While The Green Planet viewers have been left in awe by the beauty and complexities of plants in the rainforest, several have also revealed how ‘obsessed’ they are by the way Sir David Attenborough pronounces the word ‘sloth’.
As if we didn’t already love him enough.
During the first episode of the new BBC series, Sir David took audiences on a journey into the rainforest, emphasising that it may be the world’s ‘last chance’ to allow the tropical environments to ‘heal’ following damage caused by humans.
At one point in the instalment, the 95-year-old explained one of the ‘downsides’ that plants experience, as ‘these precious, energy-packed leaves attract predators in every shape, size and agility’.
The camera then cut to a sloth climbing and eating plants, as Sir David narrated: ‘A sloth can only move slowly, but you don’t need speed to gather leaves, and it eats nothing else.’
However, while one would usually pronounce the word ‘sloth’ to rhyme with ‘moth’, the nature historian’s articulation made it sound more like ‘sleuth’.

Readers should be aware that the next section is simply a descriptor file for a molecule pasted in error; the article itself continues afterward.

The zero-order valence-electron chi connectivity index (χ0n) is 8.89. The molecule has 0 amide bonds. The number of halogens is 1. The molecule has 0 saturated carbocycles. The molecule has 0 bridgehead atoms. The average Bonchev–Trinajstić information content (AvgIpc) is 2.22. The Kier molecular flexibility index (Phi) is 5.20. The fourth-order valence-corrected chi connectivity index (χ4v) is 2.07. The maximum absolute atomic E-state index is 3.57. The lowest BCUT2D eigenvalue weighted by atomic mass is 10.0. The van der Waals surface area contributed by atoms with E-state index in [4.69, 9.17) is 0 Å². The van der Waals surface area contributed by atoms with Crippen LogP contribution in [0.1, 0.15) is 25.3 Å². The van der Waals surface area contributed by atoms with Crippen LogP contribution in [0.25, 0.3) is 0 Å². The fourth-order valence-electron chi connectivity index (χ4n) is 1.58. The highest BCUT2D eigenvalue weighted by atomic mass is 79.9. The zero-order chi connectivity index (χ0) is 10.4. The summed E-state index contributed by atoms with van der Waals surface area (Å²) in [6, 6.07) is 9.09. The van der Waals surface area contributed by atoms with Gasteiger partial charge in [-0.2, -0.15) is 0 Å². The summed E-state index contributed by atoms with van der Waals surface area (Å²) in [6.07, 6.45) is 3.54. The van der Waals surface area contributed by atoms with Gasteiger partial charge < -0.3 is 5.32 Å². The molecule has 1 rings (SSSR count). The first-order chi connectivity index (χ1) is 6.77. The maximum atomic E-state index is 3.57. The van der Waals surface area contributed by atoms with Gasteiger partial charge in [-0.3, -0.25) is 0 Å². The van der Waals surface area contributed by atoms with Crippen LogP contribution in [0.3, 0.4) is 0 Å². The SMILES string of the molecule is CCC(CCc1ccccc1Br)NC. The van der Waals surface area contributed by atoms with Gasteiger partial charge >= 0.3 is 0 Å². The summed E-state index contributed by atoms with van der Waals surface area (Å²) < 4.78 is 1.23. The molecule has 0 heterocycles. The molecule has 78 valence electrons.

Several viewers noticed this immediately, with one questioning if they had been saying the word wrong the entire time.
‘David Attenborough calling a sloth, a slowth (pr.) has blown my mind,’ one person tweeted.
‘Obsessed with how David Attenborough pronounces “sloth”,’ someone else said, while another remarked: ‘Have I been calling a sloth wrong? Attenborough calls them a sloth (as in the oa sound in coat).’
However ‘sloth’ should be pronounced, a number of people watching the programme expressed how much they loved hearing Sir David talk about them.
‘I love listening to David Attenborough talk about sloths,’ one person commented, with another adding: ‘Sloths always look so happy with their life choices.’
There are four more episodes of The Green Planet to come, with next week’s delving into plant life under the water.
During tonight’s episode, Sir David emphasised how human intervention has had a drastic effect on rainforests, saying: ‘Today, 70% of all the world’s rainforest plants grow within a mile of a road or a clearing that we have cut into the forest. And this is creating new battlefields in the tropical world. Alien armies of identical cultivated plants now stand where thousands of different species once grew.
‘We have planted vast regiments of crops in order to provide ourselves with food and other commodities, and the ancient forest has been reduced to ever fewer isolated fragments.’
The Green Planet returns next Sunday at 7pm on BBC One and is available to watch on BBC iPlayer.
Credit: Original article published here.